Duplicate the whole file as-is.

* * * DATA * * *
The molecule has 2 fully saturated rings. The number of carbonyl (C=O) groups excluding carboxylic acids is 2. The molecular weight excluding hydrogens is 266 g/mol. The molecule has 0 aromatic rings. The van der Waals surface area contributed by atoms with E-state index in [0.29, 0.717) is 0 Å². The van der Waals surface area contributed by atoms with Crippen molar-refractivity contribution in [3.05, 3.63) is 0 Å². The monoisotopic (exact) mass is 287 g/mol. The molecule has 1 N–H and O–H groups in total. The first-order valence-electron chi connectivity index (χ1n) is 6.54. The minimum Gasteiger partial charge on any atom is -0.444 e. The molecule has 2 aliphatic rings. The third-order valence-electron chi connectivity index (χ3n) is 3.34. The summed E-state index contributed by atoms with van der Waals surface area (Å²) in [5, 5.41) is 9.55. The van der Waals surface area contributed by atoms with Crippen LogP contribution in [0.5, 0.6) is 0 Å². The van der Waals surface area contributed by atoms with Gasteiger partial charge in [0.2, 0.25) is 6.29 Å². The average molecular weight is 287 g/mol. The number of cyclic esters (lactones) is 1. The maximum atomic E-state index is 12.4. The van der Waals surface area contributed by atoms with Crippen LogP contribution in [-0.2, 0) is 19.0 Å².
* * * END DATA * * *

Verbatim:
The molecule has 2 fully saturated rings. The number of carbonyl (C=O) groups excluding carboxylic acids is 2. The molecular weight excluding hydrogens is 266 g/mol. The molecule has 0 aromatic rings. The van der Waals surface area contributed by atoms with E-state index in [0.29, 0.717) is 0 Å². The van der Waals surface area contributed by atoms with Crippen molar-refractivity contribution in [3.05, 3.63) is 0 Å². The monoisotopic (exact) mass is 287 g/mol. The molecule has 1 N–H and O–H groups in total. The first-order valence-electron chi connectivity index (χ1n) is 6.54. The minimum Gasteiger partial charge on any atom is -0.444 e. The molecule has 2 aliphatic rings. The third-order valence-electron chi connectivity index (χ3n) is 3.34. The summed E-state index contributed by atoms with van der Waals surface area (Å²) in [5, 5.41) is 9.55. The van der Waals surface area contributed by atoms with Crippen LogP contribution in [0.5, 0.6) is 0 Å². The van der Waals surface area contributed by atoms with Gasteiger partial charge in [0.2, 0.25) is 6.29 Å². The average molecular weight is 287 g/mol. The number of cyclic esters (lactones) is 1. The maximum atomic E-state index is 12.4. The van der Waals surface area contributed by atoms with Crippen LogP contribution in [-0.2, 0) is 19.0 Å².